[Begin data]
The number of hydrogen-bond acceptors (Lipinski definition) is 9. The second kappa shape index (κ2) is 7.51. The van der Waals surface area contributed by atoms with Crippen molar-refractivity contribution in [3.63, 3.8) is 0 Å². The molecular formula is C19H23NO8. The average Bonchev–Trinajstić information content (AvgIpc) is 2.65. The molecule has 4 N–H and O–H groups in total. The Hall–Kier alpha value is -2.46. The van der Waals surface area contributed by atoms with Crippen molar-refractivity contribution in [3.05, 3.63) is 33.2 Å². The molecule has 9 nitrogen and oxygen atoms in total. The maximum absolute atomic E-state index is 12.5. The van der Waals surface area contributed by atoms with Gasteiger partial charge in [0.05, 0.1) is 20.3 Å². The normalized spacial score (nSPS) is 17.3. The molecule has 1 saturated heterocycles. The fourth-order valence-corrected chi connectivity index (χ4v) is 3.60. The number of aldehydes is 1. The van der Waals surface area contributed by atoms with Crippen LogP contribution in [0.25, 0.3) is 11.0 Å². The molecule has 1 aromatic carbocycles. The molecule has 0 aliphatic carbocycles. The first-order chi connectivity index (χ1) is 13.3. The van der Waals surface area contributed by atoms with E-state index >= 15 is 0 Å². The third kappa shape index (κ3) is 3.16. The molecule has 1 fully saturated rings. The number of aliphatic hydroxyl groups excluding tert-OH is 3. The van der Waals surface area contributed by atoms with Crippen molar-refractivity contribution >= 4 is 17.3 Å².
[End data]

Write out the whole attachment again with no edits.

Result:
The number of hydrogen-bond acceptors (Lipinski definition) is 9. The second kappa shape index (κ2) is 7.51. The van der Waals surface area contributed by atoms with Crippen molar-refractivity contribution in [3.63, 3.8) is 0 Å². The molecular formula is C19H23NO8. The average Bonchev–Trinajstić information content (AvgIpc) is 2.65. The molecule has 4 N–H and O–H groups in total. The Hall–Kier alpha value is -2.46. The van der Waals surface area contributed by atoms with Crippen molar-refractivity contribution in [3.05, 3.63) is 33.2 Å². The molecule has 9 nitrogen and oxygen atoms in total. The maximum absolute atomic E-state index is 12.5. The van der Waals surface area contributed by atoms with Gasteiger partial charge in [0.05, 0.1) is 20.3 Å². The normalized spacial score (nSPS) is 17.3. The molecule has 1 saturated heterocycles. The fourth-order valence-corrected chi connectivity index (χ4v) is 3.60. The number of aldehydes is 1. The van der Waals surface area contributed by atoms with Crippen LogP contribution in [0.25, 0.3) is 11.0 Å². The molecule has 1 aromatic carbocycles. The molecule has 0 aliphatic carbocycles. The first-order chi connectivity index (χ1) is 13.3. The van der Waals surface area contributed by atoms with E-state index >= 15 is 0 Å². The third kappa shape index (κ3) is 3.16. The molecule has 1 fully saturated rings. The number of aliphatic hydroxyl groups excluding tert-OH is 3. The van der Waals surface area contributed by atoms with Crippen molar-refractivity contribution >= 4 is 17.3 Å².